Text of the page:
Obama cheered

Free Press staff, wire reports | 1/15/2016, 7:08 a.m.
President Obama took aim on Tuesday at Republican presidential front-runner Donald Trump and accused critics of playing into the hands ...
President Obama addresses a joint session of Congress and a national television audience Tuesday during his State of the Union address. Evan Vucci/REUTERS/Pool

President Obama took aim on Tuesday at Republican presidential front-runner Donald Trump and accused critics of playing into the hands of the Islamic State in a speech meant to cement his legacy and set a positive tone for his final year in office.

Delivering his last annual State of the Union speech to Congress as president, he called for leaders to “fix” U.S. politics and criticized candidates such as Mr. Trump for using anti-Muslim rhetoric that betrayed American values.

“When politicians insult Muslims ... that doesn’t make us safer,” he said, drawing applause from the crowd in the House of Representatives chamber. “It’s just wrong. It diminishes us in the eyes of the world. It makes it harder to achieve our goals.”

The president was greeted with cheers of “O-bama!” from enthusiastic Democrats as he entered the chamber to a loud ovation.

He drew laughs when he opened the address saying he would keep the speech short so that presidential candidates could resume their campaigning in Iowa.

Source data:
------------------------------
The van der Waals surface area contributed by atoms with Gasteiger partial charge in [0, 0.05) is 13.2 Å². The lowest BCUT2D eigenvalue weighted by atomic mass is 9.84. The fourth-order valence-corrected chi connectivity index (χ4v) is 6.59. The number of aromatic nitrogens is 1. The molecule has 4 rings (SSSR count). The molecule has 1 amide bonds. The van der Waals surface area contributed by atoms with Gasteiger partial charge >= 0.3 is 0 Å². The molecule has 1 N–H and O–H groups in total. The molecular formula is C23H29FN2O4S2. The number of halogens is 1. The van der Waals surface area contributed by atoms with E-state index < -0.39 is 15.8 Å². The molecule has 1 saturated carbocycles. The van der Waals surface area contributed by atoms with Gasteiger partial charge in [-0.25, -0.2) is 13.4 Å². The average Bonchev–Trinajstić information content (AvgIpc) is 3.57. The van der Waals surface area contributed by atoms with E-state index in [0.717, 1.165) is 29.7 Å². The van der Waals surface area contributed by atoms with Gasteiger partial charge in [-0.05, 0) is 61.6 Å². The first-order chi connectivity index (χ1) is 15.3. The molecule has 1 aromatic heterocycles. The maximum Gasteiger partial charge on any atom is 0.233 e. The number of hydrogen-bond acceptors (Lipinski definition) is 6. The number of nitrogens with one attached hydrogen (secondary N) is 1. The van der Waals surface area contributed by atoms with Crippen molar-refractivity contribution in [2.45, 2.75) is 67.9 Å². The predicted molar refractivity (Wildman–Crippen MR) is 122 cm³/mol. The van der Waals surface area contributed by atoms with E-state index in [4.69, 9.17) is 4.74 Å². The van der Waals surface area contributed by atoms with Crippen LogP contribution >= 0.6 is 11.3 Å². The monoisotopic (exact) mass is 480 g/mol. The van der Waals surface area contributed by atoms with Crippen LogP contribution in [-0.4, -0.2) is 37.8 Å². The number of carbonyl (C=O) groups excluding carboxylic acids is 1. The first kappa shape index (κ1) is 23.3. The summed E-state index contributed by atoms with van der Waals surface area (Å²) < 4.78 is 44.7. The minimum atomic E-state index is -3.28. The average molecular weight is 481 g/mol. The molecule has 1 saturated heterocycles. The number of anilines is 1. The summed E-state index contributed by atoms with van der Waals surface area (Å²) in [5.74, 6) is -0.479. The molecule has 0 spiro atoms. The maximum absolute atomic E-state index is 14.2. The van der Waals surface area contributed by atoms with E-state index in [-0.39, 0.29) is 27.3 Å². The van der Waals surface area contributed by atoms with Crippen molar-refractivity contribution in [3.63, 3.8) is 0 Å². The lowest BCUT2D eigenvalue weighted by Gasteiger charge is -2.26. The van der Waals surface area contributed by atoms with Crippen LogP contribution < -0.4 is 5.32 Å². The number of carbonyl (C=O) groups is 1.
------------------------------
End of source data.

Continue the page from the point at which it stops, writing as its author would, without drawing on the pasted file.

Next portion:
Turning serious, the president said, “We live in a time of extraordinary change — change that’s reshaping the way we live, the way we work, our planet and our place in the world.

“It’s change that can broaden opportunity or widen inequality. And whether we like it or not, the pace of this change will only accelerate.”

Signaling he has no intentions of being a lame duck during his final months in office, President Obama also cited criminal justice reform, trade and poverty reduction as areas where he thought compromise might be possible with Republicans in Congress.

He also called for lawmakers to ratify a long-sought Pacific trade pact, advance tighter gun laws and lift an embargo on Cuba.

The president also pressed for an end to “gerrymandering,” the practice of drawing voting districts in ways that gives advantage to a particular party; reducing the influence of “dark money” or political spending in which funding sources do not have to be disclosed; and making voting easier.

He also pledged to continue to work to close the U.S. prison at Guantanamo Bay, Cuba.

President Obama also said he had tasked Vice President Joe Biden, whose son died last year of cancer, to lead an effort to find a cure for the disease.

One of his biggest disappointments, the president said, was not being able to elevate U.S. political discourse during his time in office.

“It’s one of the few regrets of my presidency — that the rancor and suspicion between the parties has gotten worse instead of better,” he said.

President Obama sought to contrast his more optimistic view of America’s future with those of the Republican candidates trying to replace him.

Afterward, the president’s address drew widespread praise from Democrats and mostly derision from Republicans.

Congressman Robert C. “Bobby” Scott of Newport News, whose district includes portions of Richmond, praised the forward-looking speech and said in a statement, “By working together we can accomplish even more great things on behalf of the American people.”